I grew up on a farm in Hertfordshire. At uni I studied agriculture with mechanisation. My original plan was to become farm manager somewhere. It’s still a bit of a dream, but maybe one for the future.
Just after university, a friend and I drove down the west coast of Africa in a big yellow camper van. We went through some dangerous places, and we were too naïve to really understand what was going on, but just smart enough to be scared at the right time. That was a great trip, and it really gave me this interest and affinity with Africa as a whole, and made me want to explore more of it.
After that I went home and worked in a packhouse in Kent. I was managing 90 people packing salad in a building that was like a big white box. After nine months I went home and googled ‘Logistics in Africa’. MSF was the first thing that came up.
Can you do some electrics? Do you know anything about engines? Do you know anything about water? Do you know anything about construction?
As a farmer’s son, you learn all of those things with dad, tinkering, building, stuff like that. And I thought, I’m not an expert in any of those, but I know the basics. I was 25 at this point. I thought I was important, a big deal, but I turned up to the MSF office for an interview and quickly realised that I wasn’t.
I don’t speak French and I didn’t have any special skills, so it was a while before I got the call.
I was 25. I thought I was important, a big deal. I turned up to the MSF office for an interview and quickly realised that I wasn’t
I went to South Sudan
, and was there for a year as a logistician. Logisticians
are responsible for all the non-medical stuff in a project, from construction to HR to finance.
Then in late 2012 I went to Myanmar
for 9 months.
That was extraordinary.
Initially it was a really small project, in Sittwe, a city in the west of the country. There was this massive amount of violence in October that year, between the Rohingya and Rakhine people. There was a Rohingya area in the middle of the city which was completely closed off, no one could get in or out.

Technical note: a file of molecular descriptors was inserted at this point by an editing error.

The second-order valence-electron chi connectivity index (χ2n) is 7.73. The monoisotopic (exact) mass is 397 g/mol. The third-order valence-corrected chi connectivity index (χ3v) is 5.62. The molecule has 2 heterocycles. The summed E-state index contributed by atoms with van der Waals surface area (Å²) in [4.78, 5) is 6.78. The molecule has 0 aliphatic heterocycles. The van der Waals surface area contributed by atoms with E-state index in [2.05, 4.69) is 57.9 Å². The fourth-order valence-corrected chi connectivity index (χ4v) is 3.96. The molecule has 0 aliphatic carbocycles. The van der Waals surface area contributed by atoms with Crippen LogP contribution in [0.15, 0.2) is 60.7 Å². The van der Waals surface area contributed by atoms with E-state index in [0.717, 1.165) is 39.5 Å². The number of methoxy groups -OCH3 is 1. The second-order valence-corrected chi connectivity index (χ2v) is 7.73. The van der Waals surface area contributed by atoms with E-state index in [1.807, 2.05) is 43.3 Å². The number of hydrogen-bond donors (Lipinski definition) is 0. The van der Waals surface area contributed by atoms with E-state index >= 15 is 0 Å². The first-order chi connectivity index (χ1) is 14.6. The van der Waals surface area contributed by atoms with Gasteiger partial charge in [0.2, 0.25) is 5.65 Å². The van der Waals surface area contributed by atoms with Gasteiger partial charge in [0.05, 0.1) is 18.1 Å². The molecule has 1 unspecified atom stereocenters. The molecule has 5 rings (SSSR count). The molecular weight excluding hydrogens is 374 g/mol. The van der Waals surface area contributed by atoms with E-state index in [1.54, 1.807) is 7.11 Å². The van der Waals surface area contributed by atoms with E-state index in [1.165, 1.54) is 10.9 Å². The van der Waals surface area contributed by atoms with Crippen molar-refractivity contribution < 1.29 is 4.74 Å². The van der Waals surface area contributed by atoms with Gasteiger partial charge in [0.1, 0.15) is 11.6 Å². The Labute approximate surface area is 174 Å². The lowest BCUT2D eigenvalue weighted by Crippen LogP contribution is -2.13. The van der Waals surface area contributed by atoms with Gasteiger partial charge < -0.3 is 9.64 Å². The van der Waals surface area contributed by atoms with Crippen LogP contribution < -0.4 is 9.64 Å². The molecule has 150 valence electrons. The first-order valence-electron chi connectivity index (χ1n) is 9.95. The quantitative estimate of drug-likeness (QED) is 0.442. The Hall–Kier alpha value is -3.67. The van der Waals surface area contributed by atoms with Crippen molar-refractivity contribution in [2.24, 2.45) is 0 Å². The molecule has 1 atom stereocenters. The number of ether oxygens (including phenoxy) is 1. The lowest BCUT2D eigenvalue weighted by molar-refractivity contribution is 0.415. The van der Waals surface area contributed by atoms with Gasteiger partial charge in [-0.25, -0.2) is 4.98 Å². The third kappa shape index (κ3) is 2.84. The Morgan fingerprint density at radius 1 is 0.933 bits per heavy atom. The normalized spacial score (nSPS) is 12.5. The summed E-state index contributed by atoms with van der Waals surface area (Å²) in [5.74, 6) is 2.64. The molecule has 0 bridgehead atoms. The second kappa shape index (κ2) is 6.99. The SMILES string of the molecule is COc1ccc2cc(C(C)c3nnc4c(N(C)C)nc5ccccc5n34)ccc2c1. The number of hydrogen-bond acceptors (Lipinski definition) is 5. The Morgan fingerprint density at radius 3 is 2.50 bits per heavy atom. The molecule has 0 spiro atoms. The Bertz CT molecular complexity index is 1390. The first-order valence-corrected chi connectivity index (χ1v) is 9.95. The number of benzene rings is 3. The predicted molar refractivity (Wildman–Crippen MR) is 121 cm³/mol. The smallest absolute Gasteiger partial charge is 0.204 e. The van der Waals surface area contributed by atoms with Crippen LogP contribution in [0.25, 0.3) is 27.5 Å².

It was relentless. There’s no other way to put my time in Myanmar. Sittwe at that time was this little quagmire of hate and racism. It was poison. It got under your skin.
Within a month new doctors would be grabbing boxes, walking through water up to their chests to get to where they were needed
There were these camps for displaced people which essentially became detention camps, for want of a better word. People weren’t allowed in or out, there were guards. The guards said that they were there to protect the people inside, but all the guard posts pointed inwards.
There were five of these places we visited with boat clinics, where we took doctors and supplies to run a clinic once a week in each camp.
We expanded into a car clinic, where we had an international nurse and three or four Myanmar medics from other parts of the country. No one local would work for us – the situation was too tense. There was a real hatred in the area. There was a lot of anger and a lot of fear.
But you could see these freshly trained Myanmar doctors growing in every way. The first time they’d go to the camps they’d be really nervous and not sure what was going on. Within a month they’d be grabbing boxes, walking through water up to their chests to get to where they were needed, getting to the point where they really care about these people.
I was watching them going on that journey and I was going on that journey myself in a different way.
In South Sudan I was a logistician, I was a service provider, I was there to make sure the doctors and nurses could work there. I was also playing with planes and boats and doing big projects.
Wherever you are as a logistician, you don’t usually get that involved with patients. If you’re a logistician working in a hospital, you’re there to build the hospital, to make sure it works, you run around behind the scenes. You don’t get to spend that much time with people.
But in Myanmar, it was really different. It brought me really into all of it. That was the time it started being, for me, more and more about the people we were helping.
My perspective shifted, from focusing on my job and my experience, to how actually hard the job was, how hard it was to keep going, but feeling more and more motivated to do it because of the people you were helping and the fact that they had very, very little.
When I started we had one boat and four cars, two that didn’t really work, and an old truck, by the time I left I think we had 14 vehicles and four boats.
When I started, all the international staff were living in hotels, by the time I left we had about eight houses. And for the majority of that I was the only logistician. We were running three projects: the boats, the car clinic, and the local Sittwe project in three different locations.
By the time I left, my job had been handed over to six logisticians, not including the national staff we’d slowly built up.
It had become a massive project we’d gently, quietly built up.
I’ve put my soul in a box and given it to my boss. I love it
That was a few years ago. Now I’m a project coordinator for the emergency team MSF runs out of Amsterdam. We respond fast to the biggest emergencies.
So instead of having these short contracts which are three months here, six months there and then you go home, I have a year’s permanent contract. I’ve put my soul in a box and given it to my boss. I love it.
I’m going to be blogging about life as a member of the emergency team. My next blog is going to be about working on the Aquarius, one of the search and rescue boats in the Mediterranean. After that, who knows?